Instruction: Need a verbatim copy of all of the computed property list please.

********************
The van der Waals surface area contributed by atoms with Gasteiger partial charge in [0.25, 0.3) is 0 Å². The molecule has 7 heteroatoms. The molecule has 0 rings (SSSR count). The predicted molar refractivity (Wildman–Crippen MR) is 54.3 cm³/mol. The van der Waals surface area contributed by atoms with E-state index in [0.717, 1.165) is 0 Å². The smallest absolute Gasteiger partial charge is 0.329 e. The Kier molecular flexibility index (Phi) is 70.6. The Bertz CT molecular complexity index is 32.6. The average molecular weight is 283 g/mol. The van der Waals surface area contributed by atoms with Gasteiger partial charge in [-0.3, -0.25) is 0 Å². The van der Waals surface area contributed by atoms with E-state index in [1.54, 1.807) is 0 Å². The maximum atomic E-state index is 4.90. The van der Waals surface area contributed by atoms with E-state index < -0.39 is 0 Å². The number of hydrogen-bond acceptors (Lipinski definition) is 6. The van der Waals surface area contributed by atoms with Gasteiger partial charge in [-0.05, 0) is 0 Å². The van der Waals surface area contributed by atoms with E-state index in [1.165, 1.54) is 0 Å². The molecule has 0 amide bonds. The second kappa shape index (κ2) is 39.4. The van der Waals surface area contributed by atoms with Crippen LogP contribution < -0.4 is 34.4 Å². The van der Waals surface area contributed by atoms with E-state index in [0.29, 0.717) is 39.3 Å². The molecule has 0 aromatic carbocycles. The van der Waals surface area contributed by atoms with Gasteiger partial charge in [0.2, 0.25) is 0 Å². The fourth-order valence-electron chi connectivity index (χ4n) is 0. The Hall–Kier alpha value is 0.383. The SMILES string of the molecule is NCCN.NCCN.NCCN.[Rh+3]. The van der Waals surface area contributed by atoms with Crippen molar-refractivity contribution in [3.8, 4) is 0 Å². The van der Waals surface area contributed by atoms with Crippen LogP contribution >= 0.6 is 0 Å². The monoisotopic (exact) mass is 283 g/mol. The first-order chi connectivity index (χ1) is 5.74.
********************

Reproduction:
The van der Waals surface area contributed by atoms with Gasteiger partial charge in [0.25, 0.3) is 0 Å². The molecule has 7 heteroatoms. The molecule has 0 rings (SSSR count). The predicted molar refractivity (Wildman–Crippen MR) is 54.3 cm³/mol. The van der Waals surface area contributed by atoms with E-state index in [0.717, 1.165) is 0 Å². The smallest absolute Gasteiger partial charge is 0.329 e. The Kier molecular flexibility index (Phi) is 70.6. The Bertz CT molecular complexity index is 32.6. The average molecular weight is 283 g/mol. The van der Waals surface area contributed by atoms with Gasteiger partial charge in [-0.3, -0.25) is 0 Å². The van der Waals surface area contributed by atoms with E-state index in [1.54, 1.807) is 0 Å². The maximum atomic E-state index is 4.90. The van der Waals surface area contributed by atoms with E-state index < -0.39 is 0 Å². The number of hydrogen-bond acceptors (Lipinski definition) is 6. The van der Waals surface area contributed by atoms with Gasteiger partial charge in [-0.05, 0) is 0 Å². The van der Waals surface area contributed by atoms with E-state index in [1.165, 1.54) is 0 Å². The molecule has 0 amide bonds. The second kappa shape index (κ2) is 39.4. The van der Waals surface area contributed by atoms with Crippen LogP contribution < -0.4 is 34.4 Å². The van der Waals surface area contributed by atoms with E-state index in [0.29, 0.717) is 39.3 Å². The molecule has 0 aromatic carbocycles. The van der Waals surface area contributed by atoms with Gasteiger partial charge in [0.2, 0.25) is 0 Å². The fourth-order valence-electron chi connectivity index (χ4n) is 0. The Hall–Kier alpha value is 0.383. The SMILES string of the molecule is NCCN.NCCN.NCCN.[Rh+3]. The van der Waals surface area contributed by atoms with Crippen molar-refractivity contribution in [3.8, 4) is 0 Å². The van der Waals surface area contributed by atoms with Crippen LogP contribution >= 0.6 is 0 Å². The monoisotopic (exact) mass is 283 g/mol. The first-order chi connectivity index (χ1) is 5.74.